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Re: newbie: trying to run ancient ELF 32-bit LSB executable on oBSD 3.3...

nicolas padilla <nicolaspadilla_(_at_)_yahoo_(_dot_)_com> writes:
> Message-ID: <20030705182802_(_dot_)_23259_(_dot_)_qmail_(_at_)_web80505_(_dot_)_mail_(_dot_)_yahoo_(_dot_)_com>
> Received: from []
> 	by web80505.mail.yahoo.com via HTTP; Sat, 05 Jul 2003 11:28:02 PDT
> Date: Sat, 5 Jul 2003 11:28:02 -0700 (PDT)
> From: nicolas padilla <nicolaspadilla_(_at_)_yahoo_(_dot_)_com>
> Subject: newbie: trying to run ancient ELF 32-bit LSB executable on oBSD 3.3...
> To: misc_(_at_)_openbsd_(_dot_)_org
> hi there!
> I am trying to run an ancient binary on OBSD 3.3. I
> was able to run it on 3.0 before and now that 3.3
> execs are elf, I just thought it was a no issue,
> however it doesn't work.
> file pnserver
> > pnserver: ELF 32-bit LSB executable, Intel 80386,
> version 1, dynamically linked (uses shared libs),
> stripped
> ./pserver
> Abort
> I installed freebsd_lib, but still it didn't work...
> Am I missing something? should I give up?
> l8r,
> nicopa

Probably your simplest solution would be to find source, rebuild it,
and run that.

ELF is "just" a load format.  To get run-time compatibility, you need
not just the load format, but a whole bunch more in terms of system
calls, supported library functions, "well-known" file names, & more.
Collectively, this is called an "ABI" (application binary interface).
The ability to run canned binary-only application software is mainly
important to the commercial software world, and it is there where you
find a whole bunch of standards organizations that will certify your
ABI against one or more standard tests (for a price) then give you
permission to use their particular registered trademark.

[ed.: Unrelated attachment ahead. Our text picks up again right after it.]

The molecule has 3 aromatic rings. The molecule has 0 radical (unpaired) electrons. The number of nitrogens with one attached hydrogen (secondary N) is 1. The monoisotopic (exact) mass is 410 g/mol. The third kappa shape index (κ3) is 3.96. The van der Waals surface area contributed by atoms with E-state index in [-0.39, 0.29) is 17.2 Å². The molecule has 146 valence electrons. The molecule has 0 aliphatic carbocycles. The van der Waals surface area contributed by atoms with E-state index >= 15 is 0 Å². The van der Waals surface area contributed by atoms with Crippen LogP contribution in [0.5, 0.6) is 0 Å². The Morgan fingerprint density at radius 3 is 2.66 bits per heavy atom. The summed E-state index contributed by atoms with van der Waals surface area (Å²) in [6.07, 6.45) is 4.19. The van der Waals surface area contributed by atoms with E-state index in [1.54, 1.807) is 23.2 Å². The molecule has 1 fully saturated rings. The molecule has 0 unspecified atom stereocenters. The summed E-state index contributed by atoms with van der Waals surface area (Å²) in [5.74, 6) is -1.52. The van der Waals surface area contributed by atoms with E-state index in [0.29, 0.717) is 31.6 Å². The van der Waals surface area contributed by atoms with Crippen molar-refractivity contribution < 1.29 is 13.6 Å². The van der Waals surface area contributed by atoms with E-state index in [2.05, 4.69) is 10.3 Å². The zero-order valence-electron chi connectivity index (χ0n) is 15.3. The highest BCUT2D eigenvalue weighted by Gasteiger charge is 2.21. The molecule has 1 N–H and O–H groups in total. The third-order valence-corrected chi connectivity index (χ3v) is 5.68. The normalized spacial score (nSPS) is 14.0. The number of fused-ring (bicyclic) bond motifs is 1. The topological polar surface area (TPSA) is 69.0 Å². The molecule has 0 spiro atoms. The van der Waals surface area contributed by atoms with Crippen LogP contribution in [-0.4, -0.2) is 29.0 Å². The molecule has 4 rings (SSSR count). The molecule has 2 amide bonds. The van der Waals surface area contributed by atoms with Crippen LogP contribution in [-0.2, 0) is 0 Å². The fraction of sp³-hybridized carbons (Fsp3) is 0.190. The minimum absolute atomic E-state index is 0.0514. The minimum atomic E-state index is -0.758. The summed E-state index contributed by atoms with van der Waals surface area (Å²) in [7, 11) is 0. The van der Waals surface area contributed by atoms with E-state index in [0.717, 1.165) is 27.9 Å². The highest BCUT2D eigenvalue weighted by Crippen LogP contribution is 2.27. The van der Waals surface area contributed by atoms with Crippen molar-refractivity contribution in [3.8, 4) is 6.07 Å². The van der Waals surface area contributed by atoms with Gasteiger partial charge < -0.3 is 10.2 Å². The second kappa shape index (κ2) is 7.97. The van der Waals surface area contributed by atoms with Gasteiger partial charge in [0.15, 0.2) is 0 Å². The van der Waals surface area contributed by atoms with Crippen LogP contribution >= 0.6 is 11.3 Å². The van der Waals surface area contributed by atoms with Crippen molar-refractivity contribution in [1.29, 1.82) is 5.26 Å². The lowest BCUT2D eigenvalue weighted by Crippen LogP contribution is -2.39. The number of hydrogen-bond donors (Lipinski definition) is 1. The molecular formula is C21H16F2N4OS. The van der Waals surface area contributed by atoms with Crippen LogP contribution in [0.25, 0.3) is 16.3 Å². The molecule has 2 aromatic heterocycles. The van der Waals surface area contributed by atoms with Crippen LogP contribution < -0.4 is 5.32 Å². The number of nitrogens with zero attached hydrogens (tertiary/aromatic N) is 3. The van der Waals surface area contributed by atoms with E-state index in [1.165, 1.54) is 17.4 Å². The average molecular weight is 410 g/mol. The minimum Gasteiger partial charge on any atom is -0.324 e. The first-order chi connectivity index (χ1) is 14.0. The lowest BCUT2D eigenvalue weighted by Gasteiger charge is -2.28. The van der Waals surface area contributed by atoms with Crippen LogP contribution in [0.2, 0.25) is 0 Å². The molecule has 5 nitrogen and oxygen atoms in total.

Since OpenBSD is mainly interested in security, not commercial
software, there is little reason to go for the certification.  In
general, the aim is to make openbsd generally standards compliant,
except where it gets in the way of security.  Between that and other
features issues, there are plenty of ways openbsd might manage to not
support some specific feature your software needs.

If you are still interested in this, you could treat this as a
debugging exercise.  You will need to brush up on your assembly
language debugging skills and tools.  Probably, to start with, you
would run this under "ktrace" -- that will tell you how far it got when
it died.  If the issue is missing files, such as lack of the required
ld.so run-time linker, you will get the filename from that, and you can
go look for support for that.  You can also use "strings" and
"objdump".  "strings" may give you interesting clues as to how it was
built; "objdump" can show structure of the ELF file.  If the file won't
load and it's not an ld.so issue, then it may be a more generic load
map issue -- there you'll have to look at the kernel to see if there's
some issue with the program header that the kernel does not like.  If
it fails in ld.so, or it gets past there and dies later, then you'll
need to use a debugger to look at what's happening.  If it's dying
inside ld.so, then you'll probably want to get source to that (if
possible) and you'll probably be learning much about its internal data
structures in any case.

				-Marcus Watts

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